Desorption study

A 5-mL aliquot of supernatant was removed after the first 24-h equilibration period and the initial adsorption was determined. Desorption of MCPA was accomplished by replacing the 5-mL aliquot removed from the equilibrated vial with 5 mL of fresh 0.01 M CaCl2, at each concentration tested for sorption. The vials were vortexed to disperse the biochar sample back into the solution, mechanically shaken as previously described for 24 h, and then recentrifuged. The concentration of MCPA present in the aqueous solution after the 24-h desorption period was determined by LSC, as previously described, except for using 0.5 mL of the filtered supernatant for LSC counting. The desorption isotherm was fitted to the Freundlich model and compared to the original sorption isotherms. Specifically, the hysteresis (H) for MCPA sorption was quantified using formula using the Freundlich isotherm coefficients [65]:

The H coefficient has values between 0 for a completely irreversible processes and 1 when the sorption isotherm follows the same pathway as sorption (reversible).

Statistical analysis

All data for the KD determination were conducted in triplicate, with means and standard deviations of the measurements presented. All statistical analyses were performed in R [66]. The data for the isotherm analysis were analyzed for each biochar using the R package PUPAIM [59], which calculates the corresponding model isotherm coefficients as well as the root mean square error (RMSE), mean absolute error (MAE), Akaike Information Criterion (AIC), Bayesian Information Criterion (BIC), and the corresponding Pearson’s correlation (R2) of the model fits. The model with the lowest overall AIC, BIC, MAE, and RMSE over all the samples was correspondingly selected as the best-fitting isotherm model for the data. Correlation analysis was performed utilizing the R package ggcorrplot [67] to evaluate relationships between the soil chemical and physical properties and the resulting sorption coefficients. Two-way ANOVA and Tukey’s HSD (Honestly Significant Difference) tests were used to compare KD as a function of feedstock type and pyrolysis temperatures with the agricolae package [68] in R.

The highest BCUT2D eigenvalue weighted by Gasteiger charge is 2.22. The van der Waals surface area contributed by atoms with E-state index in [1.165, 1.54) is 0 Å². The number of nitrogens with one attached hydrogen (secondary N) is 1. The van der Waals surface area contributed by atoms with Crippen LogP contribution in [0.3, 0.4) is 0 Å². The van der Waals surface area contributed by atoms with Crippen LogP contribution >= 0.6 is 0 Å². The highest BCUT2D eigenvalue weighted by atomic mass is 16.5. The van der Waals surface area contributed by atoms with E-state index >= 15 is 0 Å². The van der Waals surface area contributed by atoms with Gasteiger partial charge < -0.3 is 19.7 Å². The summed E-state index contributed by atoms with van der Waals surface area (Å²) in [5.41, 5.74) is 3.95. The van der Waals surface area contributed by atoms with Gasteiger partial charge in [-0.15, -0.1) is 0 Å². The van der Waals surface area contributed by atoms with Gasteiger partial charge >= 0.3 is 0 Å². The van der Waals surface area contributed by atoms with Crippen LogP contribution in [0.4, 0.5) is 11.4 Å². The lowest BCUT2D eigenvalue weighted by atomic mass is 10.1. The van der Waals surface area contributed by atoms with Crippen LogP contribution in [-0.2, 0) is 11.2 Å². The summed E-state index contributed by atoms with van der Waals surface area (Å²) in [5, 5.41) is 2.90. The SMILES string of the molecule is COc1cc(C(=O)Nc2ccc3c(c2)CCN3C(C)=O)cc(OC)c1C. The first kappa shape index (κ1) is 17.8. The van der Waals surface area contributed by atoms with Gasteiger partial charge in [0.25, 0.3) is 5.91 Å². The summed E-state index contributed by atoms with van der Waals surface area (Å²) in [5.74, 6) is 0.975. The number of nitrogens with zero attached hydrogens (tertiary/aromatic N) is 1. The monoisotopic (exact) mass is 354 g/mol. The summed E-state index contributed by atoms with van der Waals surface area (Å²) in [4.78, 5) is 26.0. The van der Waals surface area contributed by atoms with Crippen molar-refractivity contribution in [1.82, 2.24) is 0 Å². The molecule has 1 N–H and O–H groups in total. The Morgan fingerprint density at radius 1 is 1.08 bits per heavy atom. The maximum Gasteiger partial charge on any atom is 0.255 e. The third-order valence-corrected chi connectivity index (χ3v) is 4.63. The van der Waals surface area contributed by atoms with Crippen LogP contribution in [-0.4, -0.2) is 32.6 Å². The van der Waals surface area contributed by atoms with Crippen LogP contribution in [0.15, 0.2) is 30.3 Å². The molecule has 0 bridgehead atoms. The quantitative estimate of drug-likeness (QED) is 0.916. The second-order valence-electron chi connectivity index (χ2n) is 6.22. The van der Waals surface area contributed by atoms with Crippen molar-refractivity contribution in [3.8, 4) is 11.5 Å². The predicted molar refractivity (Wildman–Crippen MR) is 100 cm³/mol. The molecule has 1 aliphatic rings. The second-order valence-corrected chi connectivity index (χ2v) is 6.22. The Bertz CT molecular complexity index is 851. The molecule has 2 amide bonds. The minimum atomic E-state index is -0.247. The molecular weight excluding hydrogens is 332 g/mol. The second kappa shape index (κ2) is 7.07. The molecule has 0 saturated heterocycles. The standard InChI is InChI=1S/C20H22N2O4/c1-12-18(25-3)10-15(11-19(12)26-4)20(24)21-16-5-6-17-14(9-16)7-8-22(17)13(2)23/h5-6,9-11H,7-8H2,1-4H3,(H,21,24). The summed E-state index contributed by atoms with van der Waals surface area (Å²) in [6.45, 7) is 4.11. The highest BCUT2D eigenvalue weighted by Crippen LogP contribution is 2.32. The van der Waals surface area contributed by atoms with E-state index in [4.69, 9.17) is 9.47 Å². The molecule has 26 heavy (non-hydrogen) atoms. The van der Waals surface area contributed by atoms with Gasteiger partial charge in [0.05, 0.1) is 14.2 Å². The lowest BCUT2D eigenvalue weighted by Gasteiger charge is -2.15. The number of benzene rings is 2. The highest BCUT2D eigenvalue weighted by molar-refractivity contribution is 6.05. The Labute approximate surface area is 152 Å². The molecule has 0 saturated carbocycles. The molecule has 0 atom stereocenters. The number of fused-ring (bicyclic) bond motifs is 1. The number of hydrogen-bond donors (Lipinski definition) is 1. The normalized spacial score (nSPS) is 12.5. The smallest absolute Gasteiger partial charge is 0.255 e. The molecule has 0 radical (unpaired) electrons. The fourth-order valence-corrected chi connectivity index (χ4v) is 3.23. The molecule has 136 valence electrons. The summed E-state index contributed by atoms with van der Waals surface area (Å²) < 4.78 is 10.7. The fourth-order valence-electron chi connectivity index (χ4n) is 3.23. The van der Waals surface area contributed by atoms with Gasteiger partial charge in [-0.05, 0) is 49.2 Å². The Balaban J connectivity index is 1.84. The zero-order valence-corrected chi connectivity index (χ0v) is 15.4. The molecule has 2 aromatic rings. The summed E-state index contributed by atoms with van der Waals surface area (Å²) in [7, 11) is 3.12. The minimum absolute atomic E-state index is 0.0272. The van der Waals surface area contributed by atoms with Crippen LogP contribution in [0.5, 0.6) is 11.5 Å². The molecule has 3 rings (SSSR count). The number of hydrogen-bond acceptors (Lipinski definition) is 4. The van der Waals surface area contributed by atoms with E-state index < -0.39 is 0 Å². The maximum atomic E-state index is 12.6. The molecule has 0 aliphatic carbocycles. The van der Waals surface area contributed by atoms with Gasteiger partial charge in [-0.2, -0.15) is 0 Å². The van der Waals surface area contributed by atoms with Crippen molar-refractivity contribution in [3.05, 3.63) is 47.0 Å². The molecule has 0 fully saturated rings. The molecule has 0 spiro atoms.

Results and discussion

Examination of biochar properties

The physical, chemical, and elemental properties of the biochars and original feedstocks are presented in Table 2. The observed air-dried moisture content of the raw feedstock samples showed poultry manure being the highest (7.3%) followed by rice hulls (5.5%) and wood pellets (4.3%). Higher pyrolysis temperatures reduced the air-dried moisture content, which was ascribed to the pyrolysis process itself altering the pore-structure of the various feedstocks. The volatilization of organic matter, water loss during dehydration, and collapse as well as fracturing during pyrolysis give birth to differing pore distributions in biochar as compared to the original feedstock [69]. As seen in Table 2, increasing pyrolysis temperature enhanced surface area as well as the estimated total pore volume. Although these increases were the greatest in the PM and WP feedstocks (Table 2). Pyrolysis processes are often complicated by the presence of various inorganic species [70], which could be an important facet determining the pyrolysis reactions for poultry manure and rice hulls.